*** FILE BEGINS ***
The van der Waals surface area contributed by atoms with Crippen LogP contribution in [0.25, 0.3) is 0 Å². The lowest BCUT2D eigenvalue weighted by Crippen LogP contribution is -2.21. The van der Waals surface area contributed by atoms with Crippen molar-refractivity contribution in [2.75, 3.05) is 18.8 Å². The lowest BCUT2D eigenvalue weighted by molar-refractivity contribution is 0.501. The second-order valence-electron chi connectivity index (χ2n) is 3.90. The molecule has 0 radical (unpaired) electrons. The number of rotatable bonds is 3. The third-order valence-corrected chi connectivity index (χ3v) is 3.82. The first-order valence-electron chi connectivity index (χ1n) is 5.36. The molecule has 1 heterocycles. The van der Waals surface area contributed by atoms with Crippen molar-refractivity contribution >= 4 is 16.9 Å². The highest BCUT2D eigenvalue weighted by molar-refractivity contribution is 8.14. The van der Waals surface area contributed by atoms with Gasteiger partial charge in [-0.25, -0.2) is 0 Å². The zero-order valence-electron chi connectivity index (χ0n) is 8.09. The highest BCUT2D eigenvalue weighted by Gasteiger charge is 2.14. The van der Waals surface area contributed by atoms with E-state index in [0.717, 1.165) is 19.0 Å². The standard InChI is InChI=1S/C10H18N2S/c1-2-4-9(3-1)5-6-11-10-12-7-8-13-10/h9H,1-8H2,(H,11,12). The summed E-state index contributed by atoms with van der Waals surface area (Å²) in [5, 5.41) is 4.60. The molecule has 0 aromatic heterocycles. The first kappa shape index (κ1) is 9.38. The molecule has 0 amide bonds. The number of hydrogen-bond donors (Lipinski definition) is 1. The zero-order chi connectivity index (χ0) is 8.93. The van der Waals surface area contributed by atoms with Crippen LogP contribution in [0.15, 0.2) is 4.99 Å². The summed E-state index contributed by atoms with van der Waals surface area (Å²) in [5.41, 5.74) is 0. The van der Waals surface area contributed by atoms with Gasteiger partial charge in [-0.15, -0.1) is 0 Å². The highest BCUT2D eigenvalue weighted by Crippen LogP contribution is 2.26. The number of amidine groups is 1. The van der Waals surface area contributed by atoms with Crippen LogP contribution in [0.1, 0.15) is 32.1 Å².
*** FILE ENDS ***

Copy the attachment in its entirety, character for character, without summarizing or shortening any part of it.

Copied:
The van der Waals surface area contributed by atoms with Crippen LogP contribution in [0.25, 0.3) is 0 Å². The lowest BCUT2D eigenvalue weighted by Crippen LogP contribution is -2.21. The van der Waals surface area contributed by atoms with Crippen molar-refractivity contribution in [2.75, 3.05) is 18.8 Å². The lowest BCUT2D eigenvalue weighted by molar-refractivity contribution is 0.501. The second-order valence-electron chi connectivity index (χ2n) is 3.90. The molecule has 0 radical (unpaired) electrons. The number of rotatable bonds is 3. The third-order valence-corrected chi connectivity index (χ3v) is 3.82. The first-order valence-electron chi connectivity index (χ1n) is 5.36. The molecule has 1 heterocycles. The van der Waals surface area contributed by atoms with Crippen molar-refractivity contribution >= 4 is 16.9 Å². The highest BCUT2D eigenvalue weighted by molar-refractivity contribution is 8.14. The van der Waals surface area contributed by atoms with Gasteiger partial charge in [-0.25, -0.2) is 0 Å². The zero-order valence-electron chi connectivity index (χ0n) is 8.09. The highest BCUT2D eigenvalue weighted by Gasteiger charge is 2.14. The van der Waals surface area contributed by atoms with E-state index in [0.717, 1.165) is 19.0 Å². The standard InChI is InChI=1S/C10H18N2S/c1-2-4-9(3-1)5-6-11-10-12-7-8-13-10/h9H,1-8H2,(H,11,12). The summed E-state index contributed by atoms with van der Waals surface area (Å²) in [5, 5.41) is 4.60. The molecule has 0 aromatic heterocycles. The first kappa shape index (κ1) is 9.38. The molecule has 0 amide bonds. The number of hydrogen-bond donors (Lipinski definition) is 1. The zero-order chi connectivity index (χ0) is 8.93. The van der Waals surface area contributed by atoms with Crippen LogP contribution in [0.15, 0.2) is 4.99 Å². The summed E-state index contributed by atoms with van der Waals surface area (Å²) in [5.41, 5.74) is 0. The van der Waals surface area contributed by atoms with Gasteiger partial charge in [-0.15, -0.1) is 0 Å². The highest BCUT2D eigenvalue weighted by Crippen LogP contribution is 2.26. The number of amidine groups is 1. The van der Waals surface area contributed by atoms with Crippen LogP contribution in [0.1, 0.15) is 32.1 Å².